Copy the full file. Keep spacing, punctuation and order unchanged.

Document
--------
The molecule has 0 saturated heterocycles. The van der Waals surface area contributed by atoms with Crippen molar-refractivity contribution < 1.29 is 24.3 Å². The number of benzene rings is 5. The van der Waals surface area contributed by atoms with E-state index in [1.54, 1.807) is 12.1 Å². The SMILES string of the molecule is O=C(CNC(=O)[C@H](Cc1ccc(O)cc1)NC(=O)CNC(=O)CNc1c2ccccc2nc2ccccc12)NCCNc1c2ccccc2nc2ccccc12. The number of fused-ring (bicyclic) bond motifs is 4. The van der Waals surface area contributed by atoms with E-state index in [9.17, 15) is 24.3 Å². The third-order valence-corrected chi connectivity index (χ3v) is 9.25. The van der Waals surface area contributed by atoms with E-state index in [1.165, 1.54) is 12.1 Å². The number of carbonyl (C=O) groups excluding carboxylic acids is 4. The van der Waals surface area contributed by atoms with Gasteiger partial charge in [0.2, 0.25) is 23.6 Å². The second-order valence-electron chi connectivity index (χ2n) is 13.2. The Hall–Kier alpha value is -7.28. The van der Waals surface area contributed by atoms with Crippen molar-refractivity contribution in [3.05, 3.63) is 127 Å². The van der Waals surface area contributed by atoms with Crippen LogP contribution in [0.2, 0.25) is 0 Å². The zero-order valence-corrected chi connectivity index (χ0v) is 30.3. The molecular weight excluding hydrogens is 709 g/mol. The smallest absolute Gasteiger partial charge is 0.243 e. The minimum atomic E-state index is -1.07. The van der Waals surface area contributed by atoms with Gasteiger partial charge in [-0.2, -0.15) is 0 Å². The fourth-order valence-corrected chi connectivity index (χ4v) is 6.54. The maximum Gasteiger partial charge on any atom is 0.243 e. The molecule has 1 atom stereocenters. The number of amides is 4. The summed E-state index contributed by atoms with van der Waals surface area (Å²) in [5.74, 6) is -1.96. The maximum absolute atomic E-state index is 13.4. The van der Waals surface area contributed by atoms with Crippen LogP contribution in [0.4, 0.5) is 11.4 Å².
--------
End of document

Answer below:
The molecule has 0 saturated heterocycles. The van der Waals surface area contributed by atoms with Crippen molar-refractivity contribution < 1.29 is 24.3 Å². The number of benzene rings is 5. The van der Waals surface area contributed by atoms with E-state index in [1.54, 1.807) is 12.1 Å². The SMILES string of the molecule is O=C(CNC(=O)[C@H](Cc1ccc(O)cc1)NC(=O)CNC(=O)CNc1c2ccccc2nc2ccccc12)NCCNc1c2ccccc2nc2ccccc12. The number of fused-ring (bicyclic) bond motifs is 4. The van der Waals surface area contributed by atoms with E-state index in [9.17, 15) is 24.3 Å². The third-order valence-corrected chi connectivity index (χ3v) is 9.25. The van der Waals surface area contributed by atoms with E-state index in [1.165, 1.54) is 12.1 Å². The number of carbonyl (C=O) groups excluding carboxylic acids is 4. The van der Waals surface area contributed by atoms with Gasteiger partial charge in [0.2, 0.25) is 23.6 Å². The second-order valence-electron chi connectivity index (χ2n) is 13.2. The Hall–Kier alpha value is -7.28. The van der Waals surface area contributed by atoms with Crippen molar-refractivity contribution in [3.05, 3.63) is 127 Å². The van der Waals surface area contributed by atoms with Crippen LogP contribution in [0.2, 0.25) is 0 Å². The zero-order valence-corrected chi connectivity index (χ0v) is 30.3. The molecular weight excluding hydrogens is 709 g/mol. The smallest absolute Gasteiger partial charge is 0.243 e. The minimum atomic E-state index is -1.07. The van der Waals surface area contributed by atoms with Gasteiger partial charge in [-0.2, -0.15) is 0 Å². The fourth-order valence-corrected chi connectivity index (χ4v) is 6.54. The maximum Gasteiger partial charge on any atom is 0.243 e. The molecule has 1 atom stereocenters. The number of amides is 4. The summed E-state index contributed by atoms with van der Waals surface area (Å²) in [5.74, 6) is -1.96. The maximum absolute atomic E-state index is 13.4. The van der Waals surface area contributed by atoms with Crippen LogP contribution in [0.4, 0.5) is 11.4 Å².